Tuesday, April 19, 2011


Adare was the classic Irish village of my memories; memories formed long ago, in another century, and romanticized over a few intervening decades. By the time we drove through this part of West Ireland, Adare was so crowded with traffic congestion, we decided to forgo our plan for a lunch stop. Since driving through the main road was painstakingly slow, parking would have been impossible. We must have arrived on a market day or during a festival. Adare, it appears, had succumbed to the tourist hoards and been overbuilt to the point where I did not recognize it. I had to wonder if the old timers even recognized their own town. I couldn't tell because we only drove through, but I do hope it's charm is still intact for all parties concerned, the villagers and the tourists.

Adare was the first stop, after arriving in Shannon on my first trip to Ireland with a college friend, who still sends me St Paddy's Day cards. It was filled with quaint thatched roof cottages that lined the main road. Adare Manor was a beautiful old mansion we toured after we got over our jet lag. We were a bit saddened that the owners had to give tours to contribute to the upkeep of such a lovely property, but delighted that we were able to see the elegant interior and furnishings. It was in Adare that we stayed at our first B&B run by an elderly widow who baked and served us our first taste of Irish brown bread, so memorably accompanied by our first taste of unsalted Irish butter. We looked out of the second storey window of the stone house the next morning to see what was making all the noise. It was a pony cart being driven down the main thoroughfare and a flock of Rooks cawing so loudly it was surreal. We giggled, as young women would, embarking on the adventure of their first trip away from home. I can't imagine a pony cart on this road today.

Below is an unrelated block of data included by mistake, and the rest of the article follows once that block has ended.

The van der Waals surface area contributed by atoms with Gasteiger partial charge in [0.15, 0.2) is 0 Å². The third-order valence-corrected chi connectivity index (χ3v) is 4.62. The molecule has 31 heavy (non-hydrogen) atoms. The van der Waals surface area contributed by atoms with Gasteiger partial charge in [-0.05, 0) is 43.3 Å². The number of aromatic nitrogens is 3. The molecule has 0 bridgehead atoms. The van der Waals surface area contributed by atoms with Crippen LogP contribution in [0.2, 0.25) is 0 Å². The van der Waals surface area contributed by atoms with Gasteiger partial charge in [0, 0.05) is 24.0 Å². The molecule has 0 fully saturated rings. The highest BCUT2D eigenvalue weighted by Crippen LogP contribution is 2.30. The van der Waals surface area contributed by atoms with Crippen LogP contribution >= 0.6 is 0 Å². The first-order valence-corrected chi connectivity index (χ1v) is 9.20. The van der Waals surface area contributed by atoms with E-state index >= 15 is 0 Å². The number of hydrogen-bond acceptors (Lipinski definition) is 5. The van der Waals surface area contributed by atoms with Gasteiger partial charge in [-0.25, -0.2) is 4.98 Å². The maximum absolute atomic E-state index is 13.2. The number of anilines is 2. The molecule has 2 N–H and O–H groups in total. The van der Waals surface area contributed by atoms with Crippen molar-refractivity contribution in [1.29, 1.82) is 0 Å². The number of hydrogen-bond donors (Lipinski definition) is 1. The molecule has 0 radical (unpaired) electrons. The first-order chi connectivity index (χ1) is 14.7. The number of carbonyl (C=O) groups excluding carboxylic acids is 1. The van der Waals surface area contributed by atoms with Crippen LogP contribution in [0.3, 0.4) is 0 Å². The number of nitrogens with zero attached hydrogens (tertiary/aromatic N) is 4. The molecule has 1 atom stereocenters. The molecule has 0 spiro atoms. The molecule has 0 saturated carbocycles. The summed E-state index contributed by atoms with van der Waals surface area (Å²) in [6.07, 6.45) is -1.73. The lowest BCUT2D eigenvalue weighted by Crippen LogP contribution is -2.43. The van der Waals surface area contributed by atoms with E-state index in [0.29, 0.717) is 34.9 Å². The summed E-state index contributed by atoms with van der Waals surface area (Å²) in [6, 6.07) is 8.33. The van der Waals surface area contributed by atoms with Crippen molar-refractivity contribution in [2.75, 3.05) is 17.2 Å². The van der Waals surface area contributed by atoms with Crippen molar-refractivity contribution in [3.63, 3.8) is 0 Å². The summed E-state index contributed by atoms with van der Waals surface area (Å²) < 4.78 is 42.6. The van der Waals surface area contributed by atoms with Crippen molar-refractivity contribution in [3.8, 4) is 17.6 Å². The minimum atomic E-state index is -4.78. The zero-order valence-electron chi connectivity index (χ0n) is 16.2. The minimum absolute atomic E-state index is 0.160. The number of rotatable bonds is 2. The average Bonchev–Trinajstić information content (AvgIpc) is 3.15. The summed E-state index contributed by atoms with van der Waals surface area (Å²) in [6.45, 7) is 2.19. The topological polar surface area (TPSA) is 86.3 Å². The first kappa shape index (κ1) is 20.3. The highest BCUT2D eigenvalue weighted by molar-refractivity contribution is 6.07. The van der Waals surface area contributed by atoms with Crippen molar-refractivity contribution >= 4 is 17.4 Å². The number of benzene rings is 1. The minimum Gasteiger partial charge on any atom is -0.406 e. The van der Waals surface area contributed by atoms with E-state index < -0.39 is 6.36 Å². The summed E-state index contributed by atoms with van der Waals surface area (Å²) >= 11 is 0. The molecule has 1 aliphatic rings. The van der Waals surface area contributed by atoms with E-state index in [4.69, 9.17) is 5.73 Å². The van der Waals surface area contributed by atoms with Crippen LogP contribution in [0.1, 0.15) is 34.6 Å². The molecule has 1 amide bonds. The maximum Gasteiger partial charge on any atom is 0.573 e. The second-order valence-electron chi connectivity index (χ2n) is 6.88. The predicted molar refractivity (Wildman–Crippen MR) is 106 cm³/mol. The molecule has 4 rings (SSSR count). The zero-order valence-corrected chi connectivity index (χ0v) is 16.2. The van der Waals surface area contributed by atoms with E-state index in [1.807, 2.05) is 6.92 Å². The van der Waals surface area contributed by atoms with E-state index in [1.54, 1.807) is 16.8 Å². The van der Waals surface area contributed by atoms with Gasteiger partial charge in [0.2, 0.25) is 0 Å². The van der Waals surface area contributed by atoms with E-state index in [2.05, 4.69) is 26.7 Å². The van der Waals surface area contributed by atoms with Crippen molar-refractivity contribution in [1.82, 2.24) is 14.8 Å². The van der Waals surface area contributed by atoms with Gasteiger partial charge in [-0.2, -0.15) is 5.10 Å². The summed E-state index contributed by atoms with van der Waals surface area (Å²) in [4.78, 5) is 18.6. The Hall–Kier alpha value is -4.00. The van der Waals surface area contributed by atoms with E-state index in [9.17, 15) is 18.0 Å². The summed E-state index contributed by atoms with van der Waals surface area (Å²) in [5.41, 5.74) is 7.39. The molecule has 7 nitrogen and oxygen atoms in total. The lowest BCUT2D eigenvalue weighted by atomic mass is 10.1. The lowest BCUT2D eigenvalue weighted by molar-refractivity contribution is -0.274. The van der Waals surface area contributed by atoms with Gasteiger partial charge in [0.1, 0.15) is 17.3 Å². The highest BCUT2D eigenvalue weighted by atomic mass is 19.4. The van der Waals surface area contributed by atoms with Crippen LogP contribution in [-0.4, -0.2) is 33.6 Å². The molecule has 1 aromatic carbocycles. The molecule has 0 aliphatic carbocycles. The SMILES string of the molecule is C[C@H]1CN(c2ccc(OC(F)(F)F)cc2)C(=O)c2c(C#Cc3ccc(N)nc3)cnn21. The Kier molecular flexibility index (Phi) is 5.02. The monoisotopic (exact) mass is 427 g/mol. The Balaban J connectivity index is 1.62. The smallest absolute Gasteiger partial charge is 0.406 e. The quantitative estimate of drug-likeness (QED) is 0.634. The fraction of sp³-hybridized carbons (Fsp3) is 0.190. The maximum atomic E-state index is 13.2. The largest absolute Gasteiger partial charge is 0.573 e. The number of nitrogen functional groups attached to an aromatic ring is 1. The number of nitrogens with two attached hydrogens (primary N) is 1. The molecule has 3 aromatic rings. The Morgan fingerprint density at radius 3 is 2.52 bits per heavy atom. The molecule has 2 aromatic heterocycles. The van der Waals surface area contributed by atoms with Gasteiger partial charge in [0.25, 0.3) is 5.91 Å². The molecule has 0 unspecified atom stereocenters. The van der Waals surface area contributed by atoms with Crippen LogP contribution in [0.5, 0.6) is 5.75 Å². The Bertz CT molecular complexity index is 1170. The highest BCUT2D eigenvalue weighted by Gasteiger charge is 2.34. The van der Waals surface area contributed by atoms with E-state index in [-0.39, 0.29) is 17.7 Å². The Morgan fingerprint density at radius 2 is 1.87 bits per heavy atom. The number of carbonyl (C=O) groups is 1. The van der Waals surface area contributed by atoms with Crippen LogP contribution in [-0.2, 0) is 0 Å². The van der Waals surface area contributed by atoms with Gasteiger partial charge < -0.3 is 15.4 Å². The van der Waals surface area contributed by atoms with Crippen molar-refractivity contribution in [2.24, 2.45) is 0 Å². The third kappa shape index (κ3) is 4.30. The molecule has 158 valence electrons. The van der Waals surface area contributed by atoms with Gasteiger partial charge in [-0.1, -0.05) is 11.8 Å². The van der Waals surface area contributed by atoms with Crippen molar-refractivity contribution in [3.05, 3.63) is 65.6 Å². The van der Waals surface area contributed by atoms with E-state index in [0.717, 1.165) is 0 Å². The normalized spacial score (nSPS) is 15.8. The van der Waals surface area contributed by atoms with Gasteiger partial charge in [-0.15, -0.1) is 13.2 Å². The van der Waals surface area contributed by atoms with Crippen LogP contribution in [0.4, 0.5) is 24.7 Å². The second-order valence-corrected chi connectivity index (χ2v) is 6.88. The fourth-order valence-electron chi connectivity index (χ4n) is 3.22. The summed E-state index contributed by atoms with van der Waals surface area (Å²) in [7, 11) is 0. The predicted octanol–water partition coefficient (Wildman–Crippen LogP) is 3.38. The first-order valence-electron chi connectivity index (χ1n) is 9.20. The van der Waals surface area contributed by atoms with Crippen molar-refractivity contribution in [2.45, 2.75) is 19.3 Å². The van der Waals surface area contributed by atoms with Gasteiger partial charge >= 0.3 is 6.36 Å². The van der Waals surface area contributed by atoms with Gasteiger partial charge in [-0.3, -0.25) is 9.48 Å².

Adare's cottages are still images on which dreams are made, dreams of a simpler place and time. I hope to return one day when traffic is not so unbearable, so I can spend some time there, looking for the old manor house, finding the B&B. Until that happens I'll think of it as it was, when times actually were simpler and Adare struck two young women as a small, quaint hamlet and their gateway to the world.

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